Before taking us on a tour of the garden for this year’s Orchid Show, Orchidelirium, New York Botanical Garden Orchid Curator Marc Hachadourian talked about the reasons for orchids’ popularity and the Orchid Show. In his words:
Orchidelirium is a combined effort from so many different departments around the NYBG, including the horticultural staff, the science staff, the interpretative staff, and the library staff. It is a Garden-wide exhibition in which the departments incorporate and interpret many different things we do here in the NYBG.
The Orchid Show was started 14 years ago as a way to teach people about plant biodiversity, the importance of plant conservation and to show off the beauty of the plants themselves.
The orchids are the perfect group for us to be able to talk about all the different things we do here at NYBG in terms of research, education, [and] horticulture, what we refer to as our tripartite mission, because they are such a very charismatic and popular group of plants. They are the pandas of the plant world. Everyone loves and enjoys them, and we can bring people in and lure them with the beauty of the orchids and then also teach them so much more about what we do here.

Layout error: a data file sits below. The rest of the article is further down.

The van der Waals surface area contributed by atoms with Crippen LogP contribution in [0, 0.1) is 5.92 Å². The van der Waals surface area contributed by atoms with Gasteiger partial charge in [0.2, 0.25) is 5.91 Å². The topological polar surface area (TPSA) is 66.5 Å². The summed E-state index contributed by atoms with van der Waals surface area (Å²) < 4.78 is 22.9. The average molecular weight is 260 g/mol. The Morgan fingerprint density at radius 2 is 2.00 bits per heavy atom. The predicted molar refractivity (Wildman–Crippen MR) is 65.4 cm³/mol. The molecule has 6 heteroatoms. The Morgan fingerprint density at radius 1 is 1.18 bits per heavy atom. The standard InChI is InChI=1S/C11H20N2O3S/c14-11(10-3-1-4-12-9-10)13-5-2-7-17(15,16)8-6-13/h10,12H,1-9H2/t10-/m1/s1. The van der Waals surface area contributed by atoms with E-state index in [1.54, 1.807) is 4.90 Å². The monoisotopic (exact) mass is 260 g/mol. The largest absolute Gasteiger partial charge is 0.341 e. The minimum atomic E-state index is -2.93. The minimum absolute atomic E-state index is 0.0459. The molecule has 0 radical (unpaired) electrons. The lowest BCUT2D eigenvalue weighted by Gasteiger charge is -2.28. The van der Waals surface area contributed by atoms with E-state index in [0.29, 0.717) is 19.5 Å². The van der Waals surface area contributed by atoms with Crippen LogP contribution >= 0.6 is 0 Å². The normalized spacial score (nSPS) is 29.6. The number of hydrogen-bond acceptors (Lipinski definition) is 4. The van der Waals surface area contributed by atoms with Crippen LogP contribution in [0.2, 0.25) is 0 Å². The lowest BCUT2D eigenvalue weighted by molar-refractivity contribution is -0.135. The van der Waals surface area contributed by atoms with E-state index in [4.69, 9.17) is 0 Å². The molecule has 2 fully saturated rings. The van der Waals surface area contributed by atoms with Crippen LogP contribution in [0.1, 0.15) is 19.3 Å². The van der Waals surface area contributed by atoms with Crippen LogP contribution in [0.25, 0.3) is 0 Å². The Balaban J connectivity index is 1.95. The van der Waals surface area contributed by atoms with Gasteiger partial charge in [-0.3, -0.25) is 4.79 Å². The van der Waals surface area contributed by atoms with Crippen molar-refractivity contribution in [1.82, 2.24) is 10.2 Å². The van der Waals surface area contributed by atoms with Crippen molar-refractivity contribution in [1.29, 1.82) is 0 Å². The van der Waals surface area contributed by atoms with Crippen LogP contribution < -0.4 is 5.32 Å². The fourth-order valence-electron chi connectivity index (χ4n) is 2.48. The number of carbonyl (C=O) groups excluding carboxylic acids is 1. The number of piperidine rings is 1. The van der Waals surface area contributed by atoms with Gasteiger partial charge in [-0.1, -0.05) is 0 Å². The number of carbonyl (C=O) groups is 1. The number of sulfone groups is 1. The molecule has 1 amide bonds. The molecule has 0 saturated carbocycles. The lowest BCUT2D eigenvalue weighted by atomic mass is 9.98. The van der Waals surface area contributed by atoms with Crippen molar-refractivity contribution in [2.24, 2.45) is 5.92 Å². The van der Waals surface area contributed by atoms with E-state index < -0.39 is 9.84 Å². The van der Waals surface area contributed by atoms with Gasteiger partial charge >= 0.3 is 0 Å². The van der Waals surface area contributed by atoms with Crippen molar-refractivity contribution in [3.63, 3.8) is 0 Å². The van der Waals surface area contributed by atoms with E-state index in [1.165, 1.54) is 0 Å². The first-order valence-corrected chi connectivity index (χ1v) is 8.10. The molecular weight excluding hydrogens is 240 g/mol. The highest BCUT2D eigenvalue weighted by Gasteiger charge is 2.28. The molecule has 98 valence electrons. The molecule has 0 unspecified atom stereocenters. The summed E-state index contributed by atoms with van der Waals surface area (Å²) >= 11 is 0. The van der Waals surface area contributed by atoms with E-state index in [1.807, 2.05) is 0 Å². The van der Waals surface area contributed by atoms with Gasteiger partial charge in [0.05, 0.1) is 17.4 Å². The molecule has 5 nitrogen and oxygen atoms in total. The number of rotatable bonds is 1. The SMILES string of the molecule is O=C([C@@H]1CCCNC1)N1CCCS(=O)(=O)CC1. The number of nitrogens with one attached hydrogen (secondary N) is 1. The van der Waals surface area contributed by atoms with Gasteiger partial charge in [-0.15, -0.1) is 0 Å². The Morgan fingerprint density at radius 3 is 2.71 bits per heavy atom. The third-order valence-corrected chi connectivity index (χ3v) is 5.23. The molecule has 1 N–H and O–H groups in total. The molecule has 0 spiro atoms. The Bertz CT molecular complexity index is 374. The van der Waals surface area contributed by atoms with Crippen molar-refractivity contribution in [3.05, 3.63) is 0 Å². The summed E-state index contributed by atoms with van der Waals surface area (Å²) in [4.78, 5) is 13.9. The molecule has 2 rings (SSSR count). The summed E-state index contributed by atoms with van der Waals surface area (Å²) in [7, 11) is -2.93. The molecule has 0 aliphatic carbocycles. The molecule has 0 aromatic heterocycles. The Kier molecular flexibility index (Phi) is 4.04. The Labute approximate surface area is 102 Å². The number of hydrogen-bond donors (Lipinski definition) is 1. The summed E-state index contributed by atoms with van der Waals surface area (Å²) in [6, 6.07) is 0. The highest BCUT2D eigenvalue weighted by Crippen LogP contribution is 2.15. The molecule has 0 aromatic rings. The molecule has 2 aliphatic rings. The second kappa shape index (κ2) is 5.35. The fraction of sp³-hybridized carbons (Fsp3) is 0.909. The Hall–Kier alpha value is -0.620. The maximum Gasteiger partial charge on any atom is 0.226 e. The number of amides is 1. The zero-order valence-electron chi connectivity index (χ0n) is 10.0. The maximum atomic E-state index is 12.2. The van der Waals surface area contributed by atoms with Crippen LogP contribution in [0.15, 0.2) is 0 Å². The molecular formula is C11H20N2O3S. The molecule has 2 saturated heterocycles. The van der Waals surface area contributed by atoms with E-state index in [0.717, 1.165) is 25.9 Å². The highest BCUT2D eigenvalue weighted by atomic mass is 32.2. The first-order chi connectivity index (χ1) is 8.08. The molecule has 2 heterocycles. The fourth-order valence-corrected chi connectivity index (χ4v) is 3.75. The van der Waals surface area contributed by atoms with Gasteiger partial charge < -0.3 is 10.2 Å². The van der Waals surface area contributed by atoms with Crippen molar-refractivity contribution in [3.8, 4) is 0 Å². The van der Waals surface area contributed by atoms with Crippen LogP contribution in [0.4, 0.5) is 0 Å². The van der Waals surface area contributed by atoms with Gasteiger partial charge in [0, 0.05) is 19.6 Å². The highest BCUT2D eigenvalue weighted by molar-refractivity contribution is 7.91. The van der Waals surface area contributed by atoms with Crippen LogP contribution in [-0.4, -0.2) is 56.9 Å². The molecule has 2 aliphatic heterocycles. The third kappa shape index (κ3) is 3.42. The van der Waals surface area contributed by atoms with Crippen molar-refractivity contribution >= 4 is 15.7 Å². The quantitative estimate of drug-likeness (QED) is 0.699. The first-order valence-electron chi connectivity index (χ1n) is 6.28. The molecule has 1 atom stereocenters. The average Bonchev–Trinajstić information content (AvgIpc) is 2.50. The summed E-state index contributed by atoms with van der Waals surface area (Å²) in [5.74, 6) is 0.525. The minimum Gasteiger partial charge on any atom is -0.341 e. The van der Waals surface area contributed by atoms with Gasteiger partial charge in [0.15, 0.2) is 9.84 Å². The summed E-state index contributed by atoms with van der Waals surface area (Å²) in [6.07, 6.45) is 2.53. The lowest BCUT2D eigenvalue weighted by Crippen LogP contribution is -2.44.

I’ve been the Garden’s orchid curator for almost 15 years now, which is terrifying when I think about it. But this is my dream job, especially for an orchid geek like myself, to work in a world-class institution and then also teach the public and show off the beauty of the plants we’re able to grow and display for everyone to enjoy.
Why was “Orchidelirium” chosen as the theme of the show?
The orchid’s journey into cultivation was something that took thousands of years. The first records of orchid cultivation actually go back to the time of Confucius. He actually referenced orchids in his writings. So orchid cultivation is nothing really new. But it was the Victorians whom we celebrate with this exhibition who created and started the modern orchid craze that still continues today.
The Victorians were very fascinated with natural history. At that period, essentially when this conservatory was built, people were exploring the edges of the Earth, coming back with all sorts of wild and exotic treasures. Many of them were objects of natural history. The Victorians had a fascination with ferns, palms, and other tropical plants because these were the weird and the wonderful.